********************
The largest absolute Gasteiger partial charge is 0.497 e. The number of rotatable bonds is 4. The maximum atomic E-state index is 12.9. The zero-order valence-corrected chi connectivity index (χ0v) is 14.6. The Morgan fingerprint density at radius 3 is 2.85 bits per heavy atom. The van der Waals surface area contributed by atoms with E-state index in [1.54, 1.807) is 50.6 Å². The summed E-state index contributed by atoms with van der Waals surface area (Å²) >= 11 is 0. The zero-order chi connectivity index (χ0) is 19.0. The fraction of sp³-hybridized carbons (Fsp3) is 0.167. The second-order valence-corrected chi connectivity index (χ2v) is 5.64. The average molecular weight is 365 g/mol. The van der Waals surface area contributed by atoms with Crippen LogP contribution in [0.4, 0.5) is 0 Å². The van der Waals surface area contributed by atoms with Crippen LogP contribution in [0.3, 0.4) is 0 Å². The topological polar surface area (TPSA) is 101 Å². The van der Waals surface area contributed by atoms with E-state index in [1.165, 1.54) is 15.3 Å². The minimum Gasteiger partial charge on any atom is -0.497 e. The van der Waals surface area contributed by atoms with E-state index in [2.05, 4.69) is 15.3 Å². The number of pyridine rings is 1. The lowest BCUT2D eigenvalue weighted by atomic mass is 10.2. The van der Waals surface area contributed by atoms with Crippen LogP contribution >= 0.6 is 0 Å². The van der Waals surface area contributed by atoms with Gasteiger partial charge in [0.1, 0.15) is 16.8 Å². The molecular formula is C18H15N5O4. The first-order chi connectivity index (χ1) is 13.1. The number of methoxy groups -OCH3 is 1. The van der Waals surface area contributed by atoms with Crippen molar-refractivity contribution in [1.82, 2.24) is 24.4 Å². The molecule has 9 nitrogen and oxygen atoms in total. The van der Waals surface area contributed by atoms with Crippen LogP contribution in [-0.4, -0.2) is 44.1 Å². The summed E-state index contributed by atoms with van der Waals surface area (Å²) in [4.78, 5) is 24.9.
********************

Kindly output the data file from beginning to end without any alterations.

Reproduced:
The largest absolute Gasteiger partial charge is 0.497 e. The number of rotatable bonds is 4. The maximum atomic E-state index is 12.9. The zero-order valence-corrected chi connectivity index (χ0v) is 14.6. The Morgan fingerprint density at radius 3 is 2.85 bits per heavy atom. The van der Waals surface area contributed by atoms with E-state index in [1.54, 1.807) is 50.6 Å². The summed E-state index contributed by atoms with van der Waals surface area (Å²) >= 11 is 0. The zero-order chi connectivity index (χ0) is 19.0. The fraction of sp³-hybridized carbons (Fsp3) is 0.167. The second-order valence-corrected chi connectivity index (χ2v) is 5.64. The average molecular weight is 365 g/mol. The van der Waals surface area contributed by atoms with Crippen LogP contribution in [0.4, 0.5) is 0 Å². The van der Waals surface area contributed by atoms with Crippen LogP contribution in [0.3, 0.4) is 0 Å². The topological polar surface area (TPSA) is 101 Å². The van der Waals surface area contributed by atoms with E-state index in [1.165, 1.54) is 15.3 Å². The minimum Gasteiger partial charge on any atom is -0.497 e. The van der Waals surface area contributed by atoms with E-state index in [2.05, 4.69) is 15.3 Å². The number of pyridine rings is 1. The lowest BCUT2D eigenvalue weighted by atomic mass is 10.2. The van der Waals surface area contributed by atoms with Crippen LogP contribution >= 0.6 is 0 Å². The van der Waals surface area contributed by atoms with Gasteiger partial charge in [0.1, 0.15) is 16.8 Å². The molecular formula is C18H15N5O4. The first-order chi connectivity index (χ1) is 13.1. The number of methoxy groups -OCH3 is 1. The van der Waals surface area contributed by atoms with Crippen molar-refractivity contribution in [1.82, 2.24) is 24.4 Å². The molecule has 9 nitrogen and oxygen atoms in total. The van der Waals surface area contributed by atoms with Crippen LogP contribution in [-0.4, -0.2) is 44.1 Å². The summed E-state index contributed by atoms with van der Waals surface area (Å²) in [4.78, 5) is 24.9.